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Why Apple's iTunes Concessions Are a Double-Edged Sword

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steve_jobs_ipodApple’s (s APPL) announcements at Macworld may have lacked some of the flair and sizzle that CEO Steve Jobs usually brought to his keynote, but there was one announcement that, arguably, will wind up changing the playing field considerably. That announcement is the news of DRM-free sales from all of the major music labels through iTunes, and the addition of variable pricing. As rumored during the run up to Macworld, the world’s largest online music store will soon start selling songs for 69 cents, 99 cents or $1.29 each.

The only question now, as Peter Kafka notes in a post at MediaMemo, is whether anyone will care or not — and whether it will help to fix any of the music industry’s systemic problems.

Amazon (among others) has had DRM-free songs from the four major record labels available in its online store for almost a year now, and it sells many of them at a lower price than Apple does. But so far that hasn’t helped Jeff Bezos and his team loosen the stranglehold that Steve Jobs has on the portable music market. The reality is that while DRM may be a big hobbyhorse for geeks, it isn’t really a big concern for most iTunes shoppers. The vast majority of buyers are happy to buy songs from Apple regardless of what format they come in — provided they can play them on an iPod. Anyone looking for DRM-free music can already find it pretty easily.

The more important part of this news, at least from a music industry point of view, is the introduction of variable pricing — or at least a three-tiered approach, which is as close to variable pricing as the record labels are likely to get (for now). Jobs has resisted the pleas of the industry for several years now, and Apple appears to have done a straight swap of DRM-free music in return for the tiered offerings. But as veteran music-industry observer and gadfly Bob Lefsetz describes in his latest letter, those concessions could wind up doing the record labels more harm than good — at least if the industry sees them as a solution to their larger problems. Lefsetz calls it “fiddling while Rome burns.”

The labels may be hoping they can sell the bulk of their hits for $1.29, but the reality could be very different. As Adrian Kingsley-Hughes points out in his column at ZDNet, they could easily wind up conditioning the market to expect even lower prices for most of the music they buy, apart from the mega-hits. That will make the labels even more desperate to pump up mega-brands like Britney, but the result could be an even thinner revenue stream from the bulk of their catalogues. Don’t be surprised if you see a lot of record executives thumbing through the Cliff’s Notes version of “The Long Tail,” with a fevered look in their eyes, while staring down a spreadsheet with some big holes in it.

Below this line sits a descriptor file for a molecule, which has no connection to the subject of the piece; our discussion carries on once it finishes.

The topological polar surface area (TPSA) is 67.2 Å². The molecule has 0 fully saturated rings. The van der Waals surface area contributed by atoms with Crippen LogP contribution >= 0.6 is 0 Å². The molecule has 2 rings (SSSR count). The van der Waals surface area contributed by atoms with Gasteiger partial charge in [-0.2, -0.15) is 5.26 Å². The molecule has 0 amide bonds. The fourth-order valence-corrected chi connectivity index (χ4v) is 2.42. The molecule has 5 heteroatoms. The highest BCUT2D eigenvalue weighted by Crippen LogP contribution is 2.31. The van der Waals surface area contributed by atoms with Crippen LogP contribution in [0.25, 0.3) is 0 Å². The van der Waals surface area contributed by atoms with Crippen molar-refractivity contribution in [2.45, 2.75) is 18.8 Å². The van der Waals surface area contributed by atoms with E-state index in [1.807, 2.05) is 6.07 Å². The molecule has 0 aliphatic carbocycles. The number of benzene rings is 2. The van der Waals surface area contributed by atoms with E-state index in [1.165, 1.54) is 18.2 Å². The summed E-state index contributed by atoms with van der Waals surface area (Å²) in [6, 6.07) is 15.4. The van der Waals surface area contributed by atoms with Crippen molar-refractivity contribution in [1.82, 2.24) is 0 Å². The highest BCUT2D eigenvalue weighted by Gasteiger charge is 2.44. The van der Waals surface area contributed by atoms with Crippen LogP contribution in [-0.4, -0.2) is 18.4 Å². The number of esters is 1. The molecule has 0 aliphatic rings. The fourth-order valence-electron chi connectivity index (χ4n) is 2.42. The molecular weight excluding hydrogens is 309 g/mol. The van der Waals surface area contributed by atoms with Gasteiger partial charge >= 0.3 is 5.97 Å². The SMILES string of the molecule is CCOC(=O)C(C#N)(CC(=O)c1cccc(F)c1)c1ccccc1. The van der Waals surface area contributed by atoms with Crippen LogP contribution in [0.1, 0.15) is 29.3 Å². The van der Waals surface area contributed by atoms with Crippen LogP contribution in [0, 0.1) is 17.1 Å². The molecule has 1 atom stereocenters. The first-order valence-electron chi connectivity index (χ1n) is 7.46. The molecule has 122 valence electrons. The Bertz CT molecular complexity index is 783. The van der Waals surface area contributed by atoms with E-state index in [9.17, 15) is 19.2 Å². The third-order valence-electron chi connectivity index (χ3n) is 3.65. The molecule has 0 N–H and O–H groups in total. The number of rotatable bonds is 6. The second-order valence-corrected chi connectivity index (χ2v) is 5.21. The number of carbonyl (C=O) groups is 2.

30 Responses to “Why Apple's iTunes Concessions Are a Double-Edged Sword”

  1. He’s right about nearly nobody caring, and that no normal humans know or care about DRM. I’m the geeky exception, having bought precious few songs from iTunes. On the other hand, I’ve bought over 1000 DRM-free songs from eMusic. As eMusic mostly features independent artists, this has the added benefit of supporting bands that most need the money.

    Now that iTunes is going DRM-free, I’ll be able to pay a little more attention to the major labels again. Possibly to the detriment of my eMusic subscription.

  2. Introducing tiered pricing may be part of a longer term plan to better address international / emerging markets, with different price points, currencies, media consumption patterns, etc. Tiered pricing capability increases the flexibility of the iTunes platform quite a bit, making it more valuable.

    As for the record labels who may or may not be happy with the results – well – we’re all more or less waiting for what’s next… The distribution based model they’ve relied on is pretty obviously dead…

  3. Not sure that I buy the argument about conditioning users to expect a lower price. Afterall, other media follows the same pattern: movies are expensive when you go to the movie theater, then they go to the video store, and then they go to TV (supported by ad revenue). There is a time-based decline in the “price” charged for a movie. That model is similar to the price-decline model proposed by the music industry. The model seems to work pretty well for movies.

  4. Christopher Walton

    I don’t think the majority of media coverage has gotten the real value for consumers or for Apple.

    1. What this announcement means is that all of the vendors who create products that couldn’t play iTunes music before because of DRM will now be able to do so. Products like the Sonos Music System, Xbox 360, and other hardware devices not to mention a plethora of software products have always had to have a little asterisk next to their statement of support for iTunes (*only non-protected playback). Now these products will support all iTunes music. Big coup for non-apple vendors.

    2. Secondly, this announcement means that Apple and the iTunes store can now count as customers all of the folks who don’t have iPods or those who want to use their legally purchased music on other devices (without crazy workarounds). Yes, I know, iPods are everywhere, but there are many alternatives… and keep in mind that the iPod is primarily a portable player, many people listen to music in other, less mobile locations like their living room – and almost assuredly do so on non Apple devices. What this means is that the iTunes store will now be able to market their wares more broadly.